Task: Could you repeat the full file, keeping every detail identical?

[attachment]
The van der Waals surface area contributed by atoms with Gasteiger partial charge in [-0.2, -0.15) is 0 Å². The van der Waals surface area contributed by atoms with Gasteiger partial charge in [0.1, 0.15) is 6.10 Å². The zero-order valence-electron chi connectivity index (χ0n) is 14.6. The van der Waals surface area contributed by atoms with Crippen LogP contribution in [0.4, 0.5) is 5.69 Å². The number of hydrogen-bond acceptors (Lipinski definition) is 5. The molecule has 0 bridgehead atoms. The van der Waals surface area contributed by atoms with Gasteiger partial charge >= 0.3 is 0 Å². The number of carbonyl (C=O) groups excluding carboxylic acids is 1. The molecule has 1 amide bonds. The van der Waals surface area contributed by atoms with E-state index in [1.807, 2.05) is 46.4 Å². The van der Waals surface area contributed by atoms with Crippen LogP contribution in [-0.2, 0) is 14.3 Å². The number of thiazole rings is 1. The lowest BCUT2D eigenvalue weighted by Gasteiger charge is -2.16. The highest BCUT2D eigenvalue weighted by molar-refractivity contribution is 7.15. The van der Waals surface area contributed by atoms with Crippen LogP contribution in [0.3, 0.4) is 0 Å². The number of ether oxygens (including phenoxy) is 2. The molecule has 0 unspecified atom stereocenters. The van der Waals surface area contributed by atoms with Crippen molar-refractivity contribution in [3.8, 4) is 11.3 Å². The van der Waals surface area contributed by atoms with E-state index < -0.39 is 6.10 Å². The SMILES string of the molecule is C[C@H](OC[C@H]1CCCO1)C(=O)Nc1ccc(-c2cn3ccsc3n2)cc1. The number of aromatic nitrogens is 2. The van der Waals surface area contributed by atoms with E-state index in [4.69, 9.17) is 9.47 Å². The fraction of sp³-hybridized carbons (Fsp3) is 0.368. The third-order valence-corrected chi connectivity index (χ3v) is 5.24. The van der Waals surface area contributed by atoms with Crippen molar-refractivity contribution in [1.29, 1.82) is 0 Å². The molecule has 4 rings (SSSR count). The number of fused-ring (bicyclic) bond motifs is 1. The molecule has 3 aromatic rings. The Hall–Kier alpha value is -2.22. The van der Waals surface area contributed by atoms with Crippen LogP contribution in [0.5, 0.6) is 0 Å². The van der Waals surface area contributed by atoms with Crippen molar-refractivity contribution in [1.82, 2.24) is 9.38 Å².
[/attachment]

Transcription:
The van der Waals surface area contributed by atoms with Gasteiger partial charge in [-0.2, -0.15) is 0 Å². The van der Waals surface area contributed by atoms with Gasteiger partial charge in [0.1, 0.15) is 6.10 Å². The zero-order valence-electron chi connectivity index (χ0n) is 14.6. The van der Waals surface area contributed by atoms with Crippen LogP contribution in [0.4, 0.5) is 5.69 Å². The number of hydrogen-bond acceptors (Lipinski definition) is 5. The molecule has 0 bridgehead atoms. The van der Waals surface area contributed by atoms with Gasteiger partial charge >= 0.3 is 0 Å². The number of carbonyl (C=O) groups excluding carboxylic acids is 1. The molecule has 1 amide bonds. The van der Waals surface area contributed by atoms with E-state index in [1.807, 2.05) is 46.4 Å². The van der Waals surface area contributed by atoms with Crippen LogP contribution in [-0.2, 0) is 14.3 Å². The number of thiazole rings is 1. The lowest BCUT2D eigenvalue weighted by Gasteiger charge is -2.16. The highest BCUT2D eigenvalue weighted by molar-refractivity contribution is 7.15. The van der Waals surface area contributed by atoms with Crippen LogP contribution in [0.3, 0.4) is 0 Å². The number of ether oxygens (including phenoxy) is 2. The molecule has 0 unspecified atom stereocenters. The van der Waals surface area contributed by atoms with Crippen molar-refractivity contribution in [3.8, 4) is 11.3 Å². The van der Waals surface area contributed by atoms with E-state index < -0.39 is 6.10 Å². The SMILES string of the molecule is C[C@H](OC[C@H]1CCCO1)C(=O)Nc1ccc(-c2cn3ccsc3n2)cc1. The number of aromatic nitrogens is 2. The van der Waals surface area contributed by atoms with E-state index in [4.69, 9.17) is 9.47 Å². The fraction of sp³-hybridized carbons (Fsp3) is 0.368. The third-order valence-corrected chi connectivity index (χ3v) is 5.24. The van der Waals surface area contributed by atoms with Crippen molar-refractivity contribution in [1.29, 1.82) is 0 Å². The molecule has 4 rings (SSSR count). The number of fused-ring (bicyclic) bond motifs is 1. The molecule has 3 aromatic rings. The Hall–Kier alpha value is -2.22. The van der Waals surface area contributed by atoms with Crippen LogP contribution in [0.5, 0.6) is 0 Å². The van der Waals surface area contributed by atoms with Crippen molar-refractivity contribution in [1.82, 2.24) is 9.38 Å².